By last spring, we were feeding over a dozen birds, and getting eggs from maybe two.  The remainder had some utility, eating snails and such, but still, we were paying to feed them.  We decided to get a new batch of chooks.  The chirping box arrived in the mail in July, and they've been settling in nicely since.  I took longer than I'd like to admit, but I did finally get their coop built, and it's pretty good:  better design, and vastly better construction.  I took unreasonable delight in dismantling the old coop, obliterating that stain from our yard.

A neighbor of ours offered to take our old birds and give them a home in some canning jars, which was fine by us.  So one night, S. came by, reached into the coop and grabbed the snoozing chooks by their feet and stuffed them, complaining and groggy, into a box.  "Big day tomorrow," said S., "been hunting, so we're doing chickens and grouse and a turkey!"

Such was the end for our first batch of chooks--except Butch.  Butch was always a special bird.  We were very suspicious about Butch from an early age; though the bird never developed spurs, it did develop a bit more comb and wattles than a hen of the breed was supposed to.  Butch would try--and still tries--to crow sometimes in the morning, though it comes out like a teenage boy trying to do James Earl Jones.  But, Butch was one of the few birds that, at least for a while, went into nest boxes, and with my own eyes I saw Butch enter an empty nest box and leave an egg behind.  Thus the name (and the lack of a gendered pronoun), and Butch avoided an early trip to the cook pot.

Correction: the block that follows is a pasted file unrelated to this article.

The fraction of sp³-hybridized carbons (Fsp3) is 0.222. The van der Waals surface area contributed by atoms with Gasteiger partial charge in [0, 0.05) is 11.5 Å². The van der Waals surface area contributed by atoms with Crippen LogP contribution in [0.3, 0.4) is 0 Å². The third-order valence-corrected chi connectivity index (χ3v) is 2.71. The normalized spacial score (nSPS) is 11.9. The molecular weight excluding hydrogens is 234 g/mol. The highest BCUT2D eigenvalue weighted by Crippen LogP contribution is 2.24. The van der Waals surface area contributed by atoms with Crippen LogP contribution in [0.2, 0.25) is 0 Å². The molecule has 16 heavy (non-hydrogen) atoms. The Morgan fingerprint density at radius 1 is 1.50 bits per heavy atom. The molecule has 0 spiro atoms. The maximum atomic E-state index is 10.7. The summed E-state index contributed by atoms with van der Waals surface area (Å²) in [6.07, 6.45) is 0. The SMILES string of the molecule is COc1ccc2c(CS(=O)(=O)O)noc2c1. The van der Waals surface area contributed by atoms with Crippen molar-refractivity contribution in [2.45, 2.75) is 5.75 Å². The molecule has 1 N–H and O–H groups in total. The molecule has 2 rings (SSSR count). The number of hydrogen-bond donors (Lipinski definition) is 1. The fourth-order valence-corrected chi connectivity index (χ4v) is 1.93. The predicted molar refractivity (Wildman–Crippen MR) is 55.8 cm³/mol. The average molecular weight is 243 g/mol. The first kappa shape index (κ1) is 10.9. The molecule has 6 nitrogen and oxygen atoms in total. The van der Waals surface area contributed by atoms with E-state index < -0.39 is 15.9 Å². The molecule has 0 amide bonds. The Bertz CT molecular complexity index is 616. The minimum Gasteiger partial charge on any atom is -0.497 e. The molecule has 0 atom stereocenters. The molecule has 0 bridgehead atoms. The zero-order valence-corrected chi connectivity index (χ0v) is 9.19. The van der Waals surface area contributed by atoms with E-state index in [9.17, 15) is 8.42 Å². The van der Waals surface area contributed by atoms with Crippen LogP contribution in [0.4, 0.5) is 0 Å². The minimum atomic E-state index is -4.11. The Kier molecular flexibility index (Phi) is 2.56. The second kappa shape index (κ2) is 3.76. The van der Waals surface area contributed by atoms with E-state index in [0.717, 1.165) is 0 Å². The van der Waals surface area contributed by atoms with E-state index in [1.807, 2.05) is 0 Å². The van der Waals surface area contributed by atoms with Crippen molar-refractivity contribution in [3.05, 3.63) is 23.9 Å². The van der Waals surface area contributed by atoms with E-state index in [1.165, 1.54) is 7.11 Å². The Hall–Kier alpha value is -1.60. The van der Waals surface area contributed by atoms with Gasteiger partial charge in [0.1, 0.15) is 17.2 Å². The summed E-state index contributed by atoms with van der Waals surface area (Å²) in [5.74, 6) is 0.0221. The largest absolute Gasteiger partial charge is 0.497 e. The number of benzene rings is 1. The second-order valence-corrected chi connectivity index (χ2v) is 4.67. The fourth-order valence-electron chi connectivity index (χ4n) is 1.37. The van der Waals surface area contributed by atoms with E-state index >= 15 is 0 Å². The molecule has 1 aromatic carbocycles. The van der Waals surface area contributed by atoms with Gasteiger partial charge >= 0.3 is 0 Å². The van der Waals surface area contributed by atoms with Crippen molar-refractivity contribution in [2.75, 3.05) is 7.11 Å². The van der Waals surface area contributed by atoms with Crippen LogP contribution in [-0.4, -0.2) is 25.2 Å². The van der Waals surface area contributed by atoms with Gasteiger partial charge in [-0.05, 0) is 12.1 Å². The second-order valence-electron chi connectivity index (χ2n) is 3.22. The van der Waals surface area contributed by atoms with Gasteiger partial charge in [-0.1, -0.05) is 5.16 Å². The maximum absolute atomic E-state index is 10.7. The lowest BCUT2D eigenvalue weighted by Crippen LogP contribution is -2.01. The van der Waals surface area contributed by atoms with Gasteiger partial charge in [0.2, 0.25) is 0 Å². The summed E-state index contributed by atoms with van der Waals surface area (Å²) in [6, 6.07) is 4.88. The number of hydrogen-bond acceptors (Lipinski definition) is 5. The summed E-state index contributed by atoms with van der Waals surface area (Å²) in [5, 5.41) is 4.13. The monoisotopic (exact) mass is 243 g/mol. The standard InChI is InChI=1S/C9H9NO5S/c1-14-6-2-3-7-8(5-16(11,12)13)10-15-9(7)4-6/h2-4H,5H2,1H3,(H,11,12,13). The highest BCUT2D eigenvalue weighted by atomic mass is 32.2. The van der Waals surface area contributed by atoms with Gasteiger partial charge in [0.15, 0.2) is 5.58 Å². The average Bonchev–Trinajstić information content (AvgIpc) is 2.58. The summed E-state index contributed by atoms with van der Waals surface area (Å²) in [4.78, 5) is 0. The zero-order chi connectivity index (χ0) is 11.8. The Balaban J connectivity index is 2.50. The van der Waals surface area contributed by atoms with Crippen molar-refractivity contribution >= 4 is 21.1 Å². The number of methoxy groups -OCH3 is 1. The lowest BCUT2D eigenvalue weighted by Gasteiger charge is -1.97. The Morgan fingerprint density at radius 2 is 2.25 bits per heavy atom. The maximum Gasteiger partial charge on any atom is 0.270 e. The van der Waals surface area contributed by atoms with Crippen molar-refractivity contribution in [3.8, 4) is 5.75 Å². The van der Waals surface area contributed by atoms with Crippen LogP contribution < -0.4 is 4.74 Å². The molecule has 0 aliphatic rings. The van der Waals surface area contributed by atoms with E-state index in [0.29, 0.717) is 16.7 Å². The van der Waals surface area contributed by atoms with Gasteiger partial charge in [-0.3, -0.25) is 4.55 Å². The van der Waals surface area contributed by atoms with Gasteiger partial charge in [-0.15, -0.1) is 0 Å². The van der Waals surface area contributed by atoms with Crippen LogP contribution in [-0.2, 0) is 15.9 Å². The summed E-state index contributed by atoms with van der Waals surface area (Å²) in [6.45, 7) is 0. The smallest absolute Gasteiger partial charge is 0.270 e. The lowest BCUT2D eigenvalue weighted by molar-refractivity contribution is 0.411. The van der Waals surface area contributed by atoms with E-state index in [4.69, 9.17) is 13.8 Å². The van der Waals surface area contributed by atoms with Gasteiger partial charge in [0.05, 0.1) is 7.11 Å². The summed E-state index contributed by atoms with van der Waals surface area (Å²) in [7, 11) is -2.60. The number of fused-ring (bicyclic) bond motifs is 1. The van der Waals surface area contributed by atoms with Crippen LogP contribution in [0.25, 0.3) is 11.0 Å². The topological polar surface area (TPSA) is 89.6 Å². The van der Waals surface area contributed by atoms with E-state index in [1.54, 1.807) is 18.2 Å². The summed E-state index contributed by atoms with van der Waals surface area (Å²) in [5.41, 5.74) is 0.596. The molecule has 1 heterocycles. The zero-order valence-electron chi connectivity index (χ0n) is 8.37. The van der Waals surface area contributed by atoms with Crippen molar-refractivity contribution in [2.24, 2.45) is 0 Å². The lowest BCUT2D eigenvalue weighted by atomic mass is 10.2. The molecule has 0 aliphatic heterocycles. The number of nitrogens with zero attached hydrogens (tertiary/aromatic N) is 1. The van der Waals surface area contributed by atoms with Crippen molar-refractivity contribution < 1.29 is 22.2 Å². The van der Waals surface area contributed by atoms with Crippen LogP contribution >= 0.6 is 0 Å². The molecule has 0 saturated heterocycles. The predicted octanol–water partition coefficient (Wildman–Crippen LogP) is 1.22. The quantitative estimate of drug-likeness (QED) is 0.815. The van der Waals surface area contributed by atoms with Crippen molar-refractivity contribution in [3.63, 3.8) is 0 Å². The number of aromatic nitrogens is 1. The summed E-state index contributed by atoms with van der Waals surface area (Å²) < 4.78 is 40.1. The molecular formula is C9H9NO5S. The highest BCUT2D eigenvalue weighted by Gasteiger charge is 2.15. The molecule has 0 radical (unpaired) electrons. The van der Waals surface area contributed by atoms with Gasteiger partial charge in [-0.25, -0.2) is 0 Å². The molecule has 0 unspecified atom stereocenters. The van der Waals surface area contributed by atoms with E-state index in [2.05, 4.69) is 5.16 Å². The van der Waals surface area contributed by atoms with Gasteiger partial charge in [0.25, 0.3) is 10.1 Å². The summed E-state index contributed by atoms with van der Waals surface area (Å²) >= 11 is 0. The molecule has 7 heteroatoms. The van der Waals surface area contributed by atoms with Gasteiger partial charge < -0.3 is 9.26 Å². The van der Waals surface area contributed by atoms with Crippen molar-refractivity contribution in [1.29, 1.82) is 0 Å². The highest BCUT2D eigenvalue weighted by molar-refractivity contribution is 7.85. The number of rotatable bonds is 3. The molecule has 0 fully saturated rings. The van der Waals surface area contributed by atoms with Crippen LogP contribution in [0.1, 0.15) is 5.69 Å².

Butch differed from the other birds in one essential way: instead of heading back to the crummy, shoddy coop to sleep, Butch would perch high in the rafters of the woodshed.  So when S. came by that fateful night, Butch escaped.

But Butch had to develop a new modus vivendi.  The new chickens have grown up in their new coop, and I have them fenced in with an eight-foot-high wall of chicken wire under a tree.  (They can fly around, but remain naive about the possibility of flying out of their enclosure, and they will learn that they should always lay eggs in the nest boxes.)  Butch was wandering around forlornly (and hungrily) so I put captured the bird and threw it in with the young 'uns.  They collectively decided that this newcomer should be at the bottom of the pecking order and went on the attack.  From nesting in rafters, Butch knew that vertical flight meant safety, and so escaped--back to hunger and solitude.

However, Butch has it figured out now.  Every morning I find Butch in the enclosure, under the coop, breakfasting on scratch that has fallen through the floor.  When I release the new birds from the coop, Butch quickly runs in as they fly out, and grabs a bit more chow before flying up to the roof and over the fencing.  Periodically, during the day, Butch will fly in for a nibble and fly out.  Every night finds Butch safely and smugly roosting, high up in the woodshed, resting up for another day.  And so Butch lives and will, unlike the rest of the first cohort, continue to live, happily ever after.

Provided I never find yolk on Butch's beak.

Butch, getting ready to fly the coop.